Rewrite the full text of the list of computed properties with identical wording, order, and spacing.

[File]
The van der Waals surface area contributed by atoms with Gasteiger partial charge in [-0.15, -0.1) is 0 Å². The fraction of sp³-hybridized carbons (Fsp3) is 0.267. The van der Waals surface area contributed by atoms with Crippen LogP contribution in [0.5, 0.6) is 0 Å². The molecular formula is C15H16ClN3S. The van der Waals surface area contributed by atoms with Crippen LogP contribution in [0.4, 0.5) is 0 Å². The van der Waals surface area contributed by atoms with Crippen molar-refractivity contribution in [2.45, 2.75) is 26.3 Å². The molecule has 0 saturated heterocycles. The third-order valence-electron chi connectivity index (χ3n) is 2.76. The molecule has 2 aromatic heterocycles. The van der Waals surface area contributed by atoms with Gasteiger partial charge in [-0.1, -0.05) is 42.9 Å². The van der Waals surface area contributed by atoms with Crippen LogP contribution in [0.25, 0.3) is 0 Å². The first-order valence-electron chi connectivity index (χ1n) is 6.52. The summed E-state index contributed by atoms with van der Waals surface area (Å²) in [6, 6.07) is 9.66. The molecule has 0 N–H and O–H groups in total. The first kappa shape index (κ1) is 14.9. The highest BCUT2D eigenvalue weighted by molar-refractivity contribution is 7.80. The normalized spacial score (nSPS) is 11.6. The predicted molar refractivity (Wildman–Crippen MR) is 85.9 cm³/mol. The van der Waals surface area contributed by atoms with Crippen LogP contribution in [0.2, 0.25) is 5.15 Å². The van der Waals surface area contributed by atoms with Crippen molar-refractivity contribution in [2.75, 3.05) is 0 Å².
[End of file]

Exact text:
The van der Waals surface area contributed by atoms with Gasteiger partial charge in [-0.15, -0.1) is 0 Å². The fraction of sp³-hybridized carbons (Fsp3) is 0.267. The van der Waals surface area contributed by atoms with Crippen LogP contribution in [0.5, 0.6) is 0 Å². The molecular formula is C15H16ClN3S. The van der Waals surface area contributed by atoms with Crippen LogP contribution in [0.4, 0.5) is 0 Å². The van der Waals surface area contributed by atoms with Crippen molar-refractivity contribution in [2.45, 2.75) is 26.3 Å². The molecule has 0 saturated heterocycles. The third-order valence-electron chi connectivity index (χ3n) is 2.76. The molecule has 2 aromatic heterocycles. The van der Waals surface area contributed by atoms with Gasteiger partial charge in [-0.1, -0.05) is 42.9 Å². The van der Waals surface area contributed by atoms with Crippen LogP contribution in [0.25, 0.3) is 0 Å². The first-order valence-electron chi connectivity index (χ1n) is 6.52. The summed E-state index contributed by atoms with van der Waals surface area (Å²) in [6, 6.07) is 9.66. The molecule has 0 N–H and O–H groups in total. The first kappa shape index (κ1) is 14.9. The highest BCUT2D eigenvalue weighted by molar-refractivity contribution is 7.80. The normalized spacial score (nSPS) is 11.6. The predicted molar refractivity (Wildman–Crippen MR) is 85.9 cm³/mol. The van der Waals surface area contributed by atoms with Crippen LogP contribution in [0.2, 0.25) is 5.15 Å². The van der Waals surface area contributed by atoms with Crippen molar-refractivity contribution in [2.75, 3.05) is 0 Å².